“Now the birth of Jesus Christ took place in this way…” (Matthew 1:18).
With this simple statement Matthew, one of the biographers of Jesus, began his telling of the coming of the Christ – the “anointed One,” the Messiah. All through the Old Testament there were promises and prophecies of One who was coming to fulfill God’s plan for the redemption of man – One who would rule over and redeem all of God’s creation. The first of these promises goes all the way back to the third chapter of Genesis when God was placing a curse on the serpent.
“I will put enmity between you and the woman, and between your offspring and her offspring; he shall bruise your head, and you shall bruise his heel.” (Genesis 3:15).
Moses foretold of the future coming of a prophet like himself in who would faithfully speak God’s message to man.
“The LORD your God will raise up for you a prophet like me from among you, from your brothers—it is to him you shall listen—” (Deuteronomy 18:15).
Isaiah, who was known as the messianic prophet because he spoke more about the coming king than any other prophet, in Isaiah 9 tells us this coming one would be a mighty ruler over God’s kingdom.
“For to us a child is born,
to us a son is given;
and the government shall be upon his shoulder,
and his name shall be called
Wonderful Counselor, Mighty God,
Everlasting Father, Prince of Peace.
Of the increase of his government and of peace
there will be no end,
on the throne of David and over his kingdom,
to establish it and to uphold it
with justice and with righteousness
from this time forth and forevermore.
The zeal of the Lord of hosts will do this.” (vs. 6-7).
“Kingdom” means “the right to rule.” The Lord had given David the right to sit on his throne and to rule over his kingdom which was, in fact, God’s throne and God’s kingdom.
“Then Solomon sat on the throne of the LORD as king in place of David his father. And he prospered, and all Israel obeyed him.” (1 Chronicles 29:23).
When we come to the New Testament we are informed that the time had come for the promised king to make His appearance. In the first chapter of his gospel, Matthew goes back to one of these Messianic prophecies from Isaiah…
All this took place to fulfill what the Lord had spoken by the prophet:
Behold, the virgin shall conceive and bear a son,
and they shall call his name Immanuel”
The idea of “God with us” is highly significant. Prior to this time God was working in the world and with His people largely through the agency of specially chosen men such as Noah, Abraham, David and the prophets. Now, God HIMSELF enters into the realm of creation AS A PERFECT HUMAN BEING. God, in the person of Jesus of Nazareth, fully human, fully divine, came and “dwelt among us” (John 1:14). The apostle Paul, speaking of Jesus explains it this way:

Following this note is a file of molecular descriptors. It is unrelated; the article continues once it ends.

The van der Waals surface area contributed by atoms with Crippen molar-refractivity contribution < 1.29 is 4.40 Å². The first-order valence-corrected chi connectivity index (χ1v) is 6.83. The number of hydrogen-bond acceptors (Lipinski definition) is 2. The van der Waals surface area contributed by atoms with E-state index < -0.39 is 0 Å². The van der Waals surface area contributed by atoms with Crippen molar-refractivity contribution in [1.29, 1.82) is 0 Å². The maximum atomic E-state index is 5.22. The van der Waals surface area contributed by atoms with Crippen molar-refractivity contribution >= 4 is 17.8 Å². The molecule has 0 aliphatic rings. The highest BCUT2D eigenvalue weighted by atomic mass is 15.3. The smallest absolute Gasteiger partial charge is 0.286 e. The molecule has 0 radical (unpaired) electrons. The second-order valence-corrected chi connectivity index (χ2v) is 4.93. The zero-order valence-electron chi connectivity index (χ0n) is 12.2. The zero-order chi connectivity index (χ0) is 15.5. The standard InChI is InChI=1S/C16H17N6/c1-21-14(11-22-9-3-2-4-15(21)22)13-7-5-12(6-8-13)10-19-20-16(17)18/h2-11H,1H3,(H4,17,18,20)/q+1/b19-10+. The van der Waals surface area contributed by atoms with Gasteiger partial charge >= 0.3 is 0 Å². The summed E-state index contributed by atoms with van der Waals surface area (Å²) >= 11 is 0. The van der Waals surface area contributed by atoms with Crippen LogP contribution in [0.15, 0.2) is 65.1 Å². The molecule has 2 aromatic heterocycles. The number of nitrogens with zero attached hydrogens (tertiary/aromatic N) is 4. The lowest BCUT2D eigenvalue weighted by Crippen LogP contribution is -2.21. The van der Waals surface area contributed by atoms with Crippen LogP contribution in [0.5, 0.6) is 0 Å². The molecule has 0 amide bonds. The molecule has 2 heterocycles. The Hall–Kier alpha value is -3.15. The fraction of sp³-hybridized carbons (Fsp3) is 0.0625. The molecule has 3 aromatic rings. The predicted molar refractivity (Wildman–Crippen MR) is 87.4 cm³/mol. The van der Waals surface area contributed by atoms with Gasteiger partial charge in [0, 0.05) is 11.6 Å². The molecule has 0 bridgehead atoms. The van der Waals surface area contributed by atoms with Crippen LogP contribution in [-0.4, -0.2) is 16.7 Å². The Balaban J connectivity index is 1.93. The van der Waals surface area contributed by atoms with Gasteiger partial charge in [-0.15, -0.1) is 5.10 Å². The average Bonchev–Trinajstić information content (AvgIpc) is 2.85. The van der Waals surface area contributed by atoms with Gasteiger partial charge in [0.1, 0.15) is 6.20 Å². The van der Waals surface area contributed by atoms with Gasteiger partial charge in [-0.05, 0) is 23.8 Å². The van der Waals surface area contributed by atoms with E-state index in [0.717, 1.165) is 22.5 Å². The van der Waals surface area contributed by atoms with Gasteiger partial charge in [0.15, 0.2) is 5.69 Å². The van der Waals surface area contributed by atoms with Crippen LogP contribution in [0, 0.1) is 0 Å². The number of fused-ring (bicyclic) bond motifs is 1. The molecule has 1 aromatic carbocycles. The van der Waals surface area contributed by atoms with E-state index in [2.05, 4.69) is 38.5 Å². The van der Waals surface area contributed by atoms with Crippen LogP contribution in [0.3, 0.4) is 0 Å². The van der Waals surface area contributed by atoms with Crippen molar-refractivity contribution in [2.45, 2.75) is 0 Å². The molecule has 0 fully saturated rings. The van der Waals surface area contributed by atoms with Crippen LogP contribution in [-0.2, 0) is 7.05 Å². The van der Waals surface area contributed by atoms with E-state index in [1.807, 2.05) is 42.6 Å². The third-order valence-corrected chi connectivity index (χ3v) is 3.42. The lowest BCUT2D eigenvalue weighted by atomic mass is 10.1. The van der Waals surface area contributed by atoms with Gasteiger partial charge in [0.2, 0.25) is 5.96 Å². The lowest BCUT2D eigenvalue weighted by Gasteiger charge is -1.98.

“…who, though he was in the form of God, did not count equality with God a thing to be grasped, but emptied himself, by taking the form of a servant, being born in the likeness of men. And being found in human form, he humbled himself by becoming obedient to the point of death, even death on a cross. (Philippians 2:6-8 ).
Jesus did not come just to be another lawgiver. He didn’t come just to save mankind from their sins. He did not come just to speak a message. He came as a man – a perfect human – to make God known to man.
And the Word became flesh and dwelt among us, and we have seen his glory, glory as of the only Son from the Father, full of grace and truth. (John 1:14).
No one has ever seen God; the only God, who is at the Father’s side, he has made him known.” (John 1:18 ).
This had been a struggle from the time of the fall of man in the garden of Eden. Sin had separated man from God and this distance, this lack of fellowship, had made it impossible for man to be what God intended him to be – the bearer of God’s image. How can one be the image of someone he does not know? Now Jesus has come on the scene as the revealer of the Father so that man might truly know God.
“Long ago, at many times and in many ways, God spoke to our fathers by the prophets, but in these last days he has spoken to us by his Son, whom he appointed the heir of all things, through whom also he created the world. He is the radiance of the glory of God and the exact imprint of his nature, and he upholds the universe by the word of his power.” (Hebrews 1:1-3).
Through the Son we get an exact picture of what God is like. But that is not all that knowing Jesus does for us. By seeing God in His purity and holiness in the person of Jesus, we see just how sinful we are. We are like Isaiah when he saw the vision of God on His throne…
“Woe is me! For I am lost; for I am a man of unclean lips, and I dwell in the midst of a people of unclean lips; for my eyes have seen the King, the Lord of hosts!” (Isaiah 6:5).
Another incident that illustrates this is when Jesus directed His disciples to a miraculous catch of fish.
But when Simon Peter saw it, he fell down at Jesus’ knees, saying, “Depart from me, for I am a sinful man, O Lord.” (Luke 5:8).
A new realization had dawned on Peter. He was seeing Jesus as he had never seen Him before – and seeing Jesus as he did, he saw himself as he truly was, a sinful man. That is the inevitable effect of “seeing” or coming to understand God through the Son. Thus, Jesus has the effect of revealing man to himself – helping us to understand both what we are and what we can and should be.